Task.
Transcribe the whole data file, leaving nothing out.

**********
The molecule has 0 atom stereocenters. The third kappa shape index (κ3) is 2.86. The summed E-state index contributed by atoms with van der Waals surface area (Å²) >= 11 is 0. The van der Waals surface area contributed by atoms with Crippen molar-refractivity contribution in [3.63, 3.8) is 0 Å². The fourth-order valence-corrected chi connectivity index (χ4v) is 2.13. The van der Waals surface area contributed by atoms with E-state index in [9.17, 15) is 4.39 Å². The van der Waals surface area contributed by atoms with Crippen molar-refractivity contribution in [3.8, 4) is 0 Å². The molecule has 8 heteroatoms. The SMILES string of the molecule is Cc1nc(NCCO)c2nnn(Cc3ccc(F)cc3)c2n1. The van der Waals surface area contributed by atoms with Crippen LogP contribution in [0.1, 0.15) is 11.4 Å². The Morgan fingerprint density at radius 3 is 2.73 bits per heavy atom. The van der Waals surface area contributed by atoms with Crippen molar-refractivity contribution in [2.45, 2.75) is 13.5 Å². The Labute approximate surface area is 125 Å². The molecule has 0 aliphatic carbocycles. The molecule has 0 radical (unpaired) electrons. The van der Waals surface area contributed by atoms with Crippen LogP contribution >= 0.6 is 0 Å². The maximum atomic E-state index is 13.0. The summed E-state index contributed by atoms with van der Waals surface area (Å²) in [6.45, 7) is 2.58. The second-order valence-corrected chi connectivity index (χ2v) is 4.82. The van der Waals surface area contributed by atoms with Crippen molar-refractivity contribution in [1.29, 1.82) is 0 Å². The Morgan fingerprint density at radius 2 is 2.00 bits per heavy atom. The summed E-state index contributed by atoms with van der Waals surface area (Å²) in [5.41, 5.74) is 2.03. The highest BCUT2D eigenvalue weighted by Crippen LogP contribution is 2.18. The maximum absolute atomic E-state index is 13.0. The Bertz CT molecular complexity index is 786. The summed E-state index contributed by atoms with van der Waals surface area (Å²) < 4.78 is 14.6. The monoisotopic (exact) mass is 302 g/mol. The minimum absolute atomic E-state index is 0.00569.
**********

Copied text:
The molecule has 0 atom stereocenters. The third kappa shape index (κ3) is 2.86. The summed E-state index contributed by atoms with van der Waals surface area (Å²) >= 11 is 0. The van der Waals surface area contributed by atoms with Crippen molar-refractivity contribution in [3.63, 3.8) is 0 Å². The fourth-order valence-corrected chi connectivity index (χ4v) is 2.13. The van der Waals surface area contributed by atoms with E-state index in [9.17, 15) is 4.39 Å². The van der Waals surface area contributed by atoms with Crippen molar-refractivity contribution in [3.8, 4) is 0 Å². The molecule has 8 heteroatoms. The SMILES string of the molecule is Cc1nc(NCCO)c2nnn(Cc3ccc(F)cc3)c2n1. The van der Waals surface area contributed by atoms with Crippen LogP contribution in [0.1, 0.15) is 11.4 Å². The Morgan fingerprint density at radius 3 is 2.73 bits per heavy atom. The van der Waals surface area contributed by atoms with Crippen molar-refractivity contribution in [2.45, 2.75) is 13.5 Å². The Labute approximate surface area is 125 Å². The molecule has 0 aliphatic carbocycles. The molecule has 0 radical (unpaired) electrons. The van der Waals surface area contributed by atoms with Crippen LogP contribution >= 0.6 is 0 Å². The maximum atomic E-state index is 13.0. The summed E-state index contributed by atoms with van der Waals surface area (Å²) in [6.45, 7) is 2.58. The second-order valence-corrected chi connectivity index (χ2v) is 4.82. The van der Waals surface area contributed by atoms with Crippen molar-refractivity contribution in [1.29, 1.82) is 0 Å². The Morgan fingerprint density at radius 2 is 2.00 bits per heavy atom. The summed E-state index contributed by atoms with van der Waals surface area (Å²) in [5.41, 5.74) is 2.03. The highest BCUT2D eigenvalue weighted by Crippen LogP contribution is 2.18. The maximum absolute atomic E-state index is 13.0. The Bertz CT molecular complexity index is 786. The summed E-state index contributed by atoms with van der Waals surface area (Å²) < 4.78 is 14.6. The monoisotopic (exact) mass is 302 g/mol. The minimum absolute atomic E-state index is 0.00569.